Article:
Haruki Murakami's book reveals more about the capacity of musical discussion than music

by Peter Walls / 08 February, 2017

Haruki Murakami: words and music.

Talking about music, even when the talkers are great, offers only limited rewards.

In this transcript of conversations, the Japanese novelist Haruki Murakami, a music lover with a vast collection of recordings, puts on a disc (often vinyl) and begins talking about it with his ­compatriot, the conductor Seiji Ozawa. It’s like a DVD audio commentary, with the soundtrack reduced to subtitles:

The movement begins with a soft, tranquil solo.

OZAWA [as soon as the music begins]: Her sound is truly beautiful. She has such a great ear.

Soon the orchestra steals in (1:19).

MURAKAMI: This is the Royal ­Concertgebouw Orchestra.

OZAWA: That’s a fine hall, too.

They are discussing Mitsuko Uchida and Kurt Sanderling performing the slow movement of Beethoven’s Third Piano Concerto. The italicised commentary – though not the actual Murakami/Ozawa dialogue – grows more intense: “The piano’s incredibly subtle solo ends, and the orchestra glides in again. This is truly miraculous music-making. The two ­listeners groan simultaneously (5:42).”

But this is words without song. There is no accompanying CD or web-based audio companion of the kind that, for example, accompanies Alex Ross’ books, The Rest is Noise and Listen to This.

What is to be gained from these abstracted interchanges is consequently quite limited. We get a feel for Murakami’s aesthetic sense (one of five “Interludes” is devoted to “The Relationship of ­Writing to Music”) and we learn ­something about the way Ozawa approaches his craft. Ozawa tells Murakami how Brahms orchestrated a passage in the last ­movement of his first symphony so that it sounds as if the principal horn never has to take a breath. He also points out how many conductors and horn players ignore the composer’s intentions here.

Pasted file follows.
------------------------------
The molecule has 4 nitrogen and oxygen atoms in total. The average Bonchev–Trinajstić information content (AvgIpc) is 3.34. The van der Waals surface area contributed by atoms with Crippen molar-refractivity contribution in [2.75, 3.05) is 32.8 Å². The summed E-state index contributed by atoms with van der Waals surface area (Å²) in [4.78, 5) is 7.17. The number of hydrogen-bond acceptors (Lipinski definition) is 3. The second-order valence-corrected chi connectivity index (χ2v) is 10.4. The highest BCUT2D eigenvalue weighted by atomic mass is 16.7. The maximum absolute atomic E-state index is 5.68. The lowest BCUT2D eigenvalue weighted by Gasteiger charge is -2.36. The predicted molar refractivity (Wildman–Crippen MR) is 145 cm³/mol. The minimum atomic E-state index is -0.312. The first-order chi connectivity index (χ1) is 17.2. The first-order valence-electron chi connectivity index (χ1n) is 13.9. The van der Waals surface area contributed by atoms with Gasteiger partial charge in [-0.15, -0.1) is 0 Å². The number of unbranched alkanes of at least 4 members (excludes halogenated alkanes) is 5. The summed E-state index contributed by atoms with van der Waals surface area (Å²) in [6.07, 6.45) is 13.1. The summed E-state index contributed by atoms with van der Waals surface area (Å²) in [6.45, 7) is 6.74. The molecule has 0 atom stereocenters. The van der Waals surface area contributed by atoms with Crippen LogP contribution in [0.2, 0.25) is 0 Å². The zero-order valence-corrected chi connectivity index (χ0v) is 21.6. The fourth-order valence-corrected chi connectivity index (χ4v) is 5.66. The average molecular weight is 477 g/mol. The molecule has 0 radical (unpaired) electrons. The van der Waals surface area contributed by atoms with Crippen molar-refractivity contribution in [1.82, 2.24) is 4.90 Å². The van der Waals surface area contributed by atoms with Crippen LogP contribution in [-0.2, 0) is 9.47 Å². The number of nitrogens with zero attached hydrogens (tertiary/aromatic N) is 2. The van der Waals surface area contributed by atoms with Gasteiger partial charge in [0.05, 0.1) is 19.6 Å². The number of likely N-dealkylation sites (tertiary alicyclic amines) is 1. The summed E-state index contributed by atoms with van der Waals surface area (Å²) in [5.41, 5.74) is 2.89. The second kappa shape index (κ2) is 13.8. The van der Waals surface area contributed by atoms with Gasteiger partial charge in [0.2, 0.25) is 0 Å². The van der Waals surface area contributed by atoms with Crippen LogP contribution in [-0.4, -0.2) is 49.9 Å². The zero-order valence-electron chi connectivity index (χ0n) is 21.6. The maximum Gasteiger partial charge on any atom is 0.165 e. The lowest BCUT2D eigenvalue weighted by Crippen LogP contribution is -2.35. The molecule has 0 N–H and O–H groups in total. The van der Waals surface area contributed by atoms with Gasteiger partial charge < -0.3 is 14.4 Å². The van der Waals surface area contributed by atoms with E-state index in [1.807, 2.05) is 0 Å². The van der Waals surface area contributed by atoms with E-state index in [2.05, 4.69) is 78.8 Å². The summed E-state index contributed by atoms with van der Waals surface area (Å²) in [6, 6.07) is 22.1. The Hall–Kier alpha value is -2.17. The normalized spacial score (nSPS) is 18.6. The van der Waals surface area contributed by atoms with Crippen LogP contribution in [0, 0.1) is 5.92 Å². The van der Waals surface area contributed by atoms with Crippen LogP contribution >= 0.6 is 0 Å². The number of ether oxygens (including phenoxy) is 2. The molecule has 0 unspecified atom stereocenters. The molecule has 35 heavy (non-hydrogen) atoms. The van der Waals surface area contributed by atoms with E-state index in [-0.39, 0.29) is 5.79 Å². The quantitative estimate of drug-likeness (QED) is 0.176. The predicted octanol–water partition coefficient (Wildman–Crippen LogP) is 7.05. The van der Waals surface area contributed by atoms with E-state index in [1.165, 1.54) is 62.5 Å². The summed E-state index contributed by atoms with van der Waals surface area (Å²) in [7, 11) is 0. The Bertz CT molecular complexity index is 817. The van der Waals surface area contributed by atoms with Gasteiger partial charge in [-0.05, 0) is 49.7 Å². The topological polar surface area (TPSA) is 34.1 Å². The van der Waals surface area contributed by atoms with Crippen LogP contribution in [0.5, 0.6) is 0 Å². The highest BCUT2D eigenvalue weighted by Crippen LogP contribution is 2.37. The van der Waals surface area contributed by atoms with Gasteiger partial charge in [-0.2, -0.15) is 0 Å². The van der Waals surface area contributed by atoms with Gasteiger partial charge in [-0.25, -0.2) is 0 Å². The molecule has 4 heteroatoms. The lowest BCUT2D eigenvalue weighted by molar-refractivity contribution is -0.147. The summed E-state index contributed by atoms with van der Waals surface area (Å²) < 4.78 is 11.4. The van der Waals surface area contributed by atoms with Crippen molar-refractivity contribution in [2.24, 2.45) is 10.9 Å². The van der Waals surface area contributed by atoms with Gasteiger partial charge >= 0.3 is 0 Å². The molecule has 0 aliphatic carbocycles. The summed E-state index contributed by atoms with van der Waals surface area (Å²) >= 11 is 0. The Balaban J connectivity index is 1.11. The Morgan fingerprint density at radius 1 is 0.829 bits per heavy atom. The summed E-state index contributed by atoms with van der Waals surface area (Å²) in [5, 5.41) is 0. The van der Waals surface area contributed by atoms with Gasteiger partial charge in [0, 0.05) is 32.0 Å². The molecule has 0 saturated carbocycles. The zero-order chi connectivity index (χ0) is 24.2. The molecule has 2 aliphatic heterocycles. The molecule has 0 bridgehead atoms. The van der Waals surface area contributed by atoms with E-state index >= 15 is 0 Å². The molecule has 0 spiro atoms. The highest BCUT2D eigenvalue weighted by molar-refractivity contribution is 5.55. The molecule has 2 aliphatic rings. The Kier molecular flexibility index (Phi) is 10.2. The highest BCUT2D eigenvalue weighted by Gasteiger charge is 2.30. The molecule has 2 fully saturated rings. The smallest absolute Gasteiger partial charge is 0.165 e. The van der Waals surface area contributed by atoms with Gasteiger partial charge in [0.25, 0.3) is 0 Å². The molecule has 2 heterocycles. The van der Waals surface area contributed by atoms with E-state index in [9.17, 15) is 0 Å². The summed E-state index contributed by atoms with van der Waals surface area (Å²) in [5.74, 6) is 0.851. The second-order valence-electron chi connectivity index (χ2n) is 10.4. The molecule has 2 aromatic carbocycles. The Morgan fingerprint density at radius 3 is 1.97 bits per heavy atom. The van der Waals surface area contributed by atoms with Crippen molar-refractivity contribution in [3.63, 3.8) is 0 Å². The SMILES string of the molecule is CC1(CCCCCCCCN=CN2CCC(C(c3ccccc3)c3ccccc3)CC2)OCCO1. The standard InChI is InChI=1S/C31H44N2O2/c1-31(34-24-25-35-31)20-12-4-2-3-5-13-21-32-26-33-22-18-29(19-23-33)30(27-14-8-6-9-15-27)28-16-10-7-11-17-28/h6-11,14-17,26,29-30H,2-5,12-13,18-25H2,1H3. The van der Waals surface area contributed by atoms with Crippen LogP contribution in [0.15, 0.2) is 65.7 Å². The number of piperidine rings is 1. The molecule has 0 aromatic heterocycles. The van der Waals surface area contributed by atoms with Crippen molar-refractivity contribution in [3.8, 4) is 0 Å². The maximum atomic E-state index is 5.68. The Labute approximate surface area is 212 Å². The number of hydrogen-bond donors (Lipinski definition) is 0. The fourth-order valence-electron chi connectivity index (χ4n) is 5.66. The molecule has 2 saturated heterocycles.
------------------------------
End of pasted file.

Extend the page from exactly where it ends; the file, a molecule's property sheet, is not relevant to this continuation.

Sometimes, though, Absolutely On Music floats just above celebrity gossip – something for which Ozawa’s illustrious career provides ample scope: as a young man, he was assistant conductor to both Leonard Bernstein and Herbert von Karajan – referred to throughout (revealingly, but without comment) as “Lenny” and “Maestro Karajan” respectively.

These conversations took place in 2010-11 when Ozawa was recovering from esophageal cancer and unable to conduct. The Berlin Philharmonic’s Digital ­Concert Hall is currently featuring an April 2016 concert ­conducted by a still rather unwell Ozawa and an interview with Daishin ­Kashimoto, the (Japanese) First ­Concertmaster of this ­illustrious ­orchestra. The ­concert is a ­palpable reminder of Ozawa’s ­extraordinarily sensitive musicianship and the interview brings to life the tact and modesty that inform the dialogues with Murakami. But this interview, like the ­dialogues themselves, suggest the ­incapacity of musical discussion to communicate much about music, absolutely.


Peter Walls is chief executive of Chamber Music New Zealand, emeritus professor of music at Victoria University and music director of Opus Orchestra and Nota Bene Choir.

This article was first published in the January 21, 2017 issue of the New Zealand Listener. Follow the Listener on Twitter, Facebook and sign up to the weekly newsletter.


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